• Illich, Ivan. Deschooling Society. London: Marion Boyars, 1996.
  • Kamenetz, Anya. Generation Debt: How Our Future Was Sold Out for Student Loans, Credit Cards, Bad Jobs, No Benefits, and Tax Cuts for Rich Geezers–And How to Fight Back. New York: Riverhead, 2006.
  • —–. DIY U: Edupunks, Edupreneurs, and the Coming Transformation of Higher Education. White River Junction, VT: Chelsea Green, 2010.
  • Moreiras, Alberto. “Maquinación ex universitate.” https://infrapolitica.wordpress.com/2016/04/21/ponencia-para-coloquio-la-universidad-posible-santiago-de-chile-18-21-abril-2016-por-alberto-moreiras/
  • Schrecker, Ellen. The Lost Soul of Higher Education: Corporatization, the Assault on Academic Freedom, and the End of the American University. New York: The New Press, 2010.

bafflement

The Wednesday quotation, part XVI: Stephan Collini from his excellent, if frightening, account of recent UK government policy on higher education:

The paradox of real learning is that you don’t get what you “want” – and you certainly can’t buy it. The really vital aspects of the experience of studying something (a condition very different from “the student experience”) are bafflement and effort. Hacking your way through the jungle of unintelligibility to a few small clearings of partial intelligibility is a demanding and not always enjoyable process. (“From Robbins to McKinsey.” London Review of Books 33.16 [25 August 2011])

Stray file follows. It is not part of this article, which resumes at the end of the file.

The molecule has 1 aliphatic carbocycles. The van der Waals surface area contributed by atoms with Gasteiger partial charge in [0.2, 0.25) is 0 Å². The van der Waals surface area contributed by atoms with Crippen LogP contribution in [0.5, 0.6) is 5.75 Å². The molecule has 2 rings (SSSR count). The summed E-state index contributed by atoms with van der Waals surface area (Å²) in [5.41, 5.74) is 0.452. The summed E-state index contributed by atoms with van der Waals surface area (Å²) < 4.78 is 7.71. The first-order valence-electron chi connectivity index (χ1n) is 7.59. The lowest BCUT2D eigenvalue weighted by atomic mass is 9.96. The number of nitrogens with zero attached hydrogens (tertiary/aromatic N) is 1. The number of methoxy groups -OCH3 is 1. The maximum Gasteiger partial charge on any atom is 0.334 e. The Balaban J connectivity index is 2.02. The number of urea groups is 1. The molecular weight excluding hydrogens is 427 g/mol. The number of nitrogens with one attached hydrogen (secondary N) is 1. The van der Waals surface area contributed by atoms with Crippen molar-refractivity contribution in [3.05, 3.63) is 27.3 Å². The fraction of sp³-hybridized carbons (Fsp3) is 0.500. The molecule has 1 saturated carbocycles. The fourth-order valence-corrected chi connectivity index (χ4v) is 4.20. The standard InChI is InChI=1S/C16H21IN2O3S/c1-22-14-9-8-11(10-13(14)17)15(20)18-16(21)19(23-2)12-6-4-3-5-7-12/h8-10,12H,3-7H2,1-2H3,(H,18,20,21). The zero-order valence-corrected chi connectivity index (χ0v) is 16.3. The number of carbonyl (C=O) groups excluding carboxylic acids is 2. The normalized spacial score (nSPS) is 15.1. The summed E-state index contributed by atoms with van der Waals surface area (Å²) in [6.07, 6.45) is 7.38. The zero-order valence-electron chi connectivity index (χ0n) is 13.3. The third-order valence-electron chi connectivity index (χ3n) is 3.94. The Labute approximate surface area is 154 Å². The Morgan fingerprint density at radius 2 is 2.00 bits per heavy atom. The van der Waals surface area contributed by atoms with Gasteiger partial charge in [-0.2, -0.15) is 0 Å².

blasé

Occasionally, I admit, I get a little blasé about the open web and open education.

For instance, when I started using blogs in the classroom, it seemed like a big deal. Both the technicalities and the idea itself were fraught with worry. Now (thanks in large part to the work of Brian Lamb and his team), blog aggregation seems a cinch.

Students are increasingly comfortable with the technology. And they are pretty happy about opening and maintaining an online reading journal, and commenting on the entries made by their classmates. These days it all works fairly seamlessly, and seems hardly to be a matter for further comment. In just about every class I teach, blogs are required, and that’s that.

The same is gradually becoming true with asking students to contribute to Wikipedia. Thanks in part to the fact that I have returning students who have already worked with Wikipedia in my classes, as well as thanks to the fact that I’ve done it before and I have a fair idea of how things will turn out, getting students to contribute to the encyclopedia isn’t quite as fraught with anxiety and excitement as it was the first semester I tried it. Then, we were really flying by the seat of our pants. Now, it’s more or less (not yet completely) simply another component of the course. Look, for instance, are the posts for a recent class on magical realism.

But occasionally I’m reminded that it is indeed a big deal.

The other day, in Barcelona, while preparing for my informal presentation on “Murder, Madness, and Mayhem” for the Drumbeat festival, I thought I’d have a look at the page hits for the article on Mario Vargas Llosa, an article that my students completely rewrote and brought to featured article status.

It was one of the successes of that project (though again, after we got a first featured article, the other ones didn’t seem quite so special any more). And I figured that it had probably got quite a few page views in the past month or so, given that Vargas Llosa had recently been awarded the Nobel prize.